Health and well-being

Philosophical Studies 165 (2):469-489 (2013)
Eudaimonistic theorists of welfare have recently attacked conative accounts of welfare. Such accounts, it is claimed, are unable to classify states normally associated with physical and emotional health as non-instrumentally good and states associated with physical and psychological damage as non-instrumentally bad. However, leading eudaimonistic theories such as the self-fulfillment theory and developmentalism have problems of their own. Furthermore, conative theorists can respond to this challenge by dispositionalizing their theories, i.e., by saying that it is not merely the realization of one’s values that is non-instrumentally good for one, but that the disposition to realize one’s values is also non-instrumentally good for one. This approach, properly elaborated, can accommodate the idea that, in many cases, states normally associated with physical and psychological health (or unhealth) are non-instrumentally good (or bad). It also preserves the many well-known advantages of conative theories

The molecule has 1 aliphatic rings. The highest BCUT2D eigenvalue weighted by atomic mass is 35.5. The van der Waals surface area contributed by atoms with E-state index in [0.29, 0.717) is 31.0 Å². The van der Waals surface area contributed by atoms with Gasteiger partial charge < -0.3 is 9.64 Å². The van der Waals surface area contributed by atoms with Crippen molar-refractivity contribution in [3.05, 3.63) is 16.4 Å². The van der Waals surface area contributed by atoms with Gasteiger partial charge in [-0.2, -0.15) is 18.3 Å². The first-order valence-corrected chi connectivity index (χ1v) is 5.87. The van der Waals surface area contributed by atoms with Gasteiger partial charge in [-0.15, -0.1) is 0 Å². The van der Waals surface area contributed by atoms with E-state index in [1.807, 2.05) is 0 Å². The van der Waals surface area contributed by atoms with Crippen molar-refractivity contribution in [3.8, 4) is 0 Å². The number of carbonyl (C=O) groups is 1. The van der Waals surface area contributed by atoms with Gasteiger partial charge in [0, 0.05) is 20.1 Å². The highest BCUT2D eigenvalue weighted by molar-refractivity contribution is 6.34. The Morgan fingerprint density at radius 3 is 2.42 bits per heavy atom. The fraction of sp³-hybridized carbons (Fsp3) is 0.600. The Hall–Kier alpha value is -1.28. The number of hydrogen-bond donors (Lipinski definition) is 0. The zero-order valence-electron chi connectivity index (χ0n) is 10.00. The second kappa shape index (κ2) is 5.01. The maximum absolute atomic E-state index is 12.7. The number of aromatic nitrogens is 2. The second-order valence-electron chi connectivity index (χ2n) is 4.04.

Keywords Welfare  Well-being  Health  Eudaimonia  Eudaimonism  Conative theories of welfare  Flourishing  Dispositions
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DOI 10.1007/s11098-012-9951-2
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Thomas Scanlon (1998). What We Owe to Each Other. Belknap Press of Harvard University Press.

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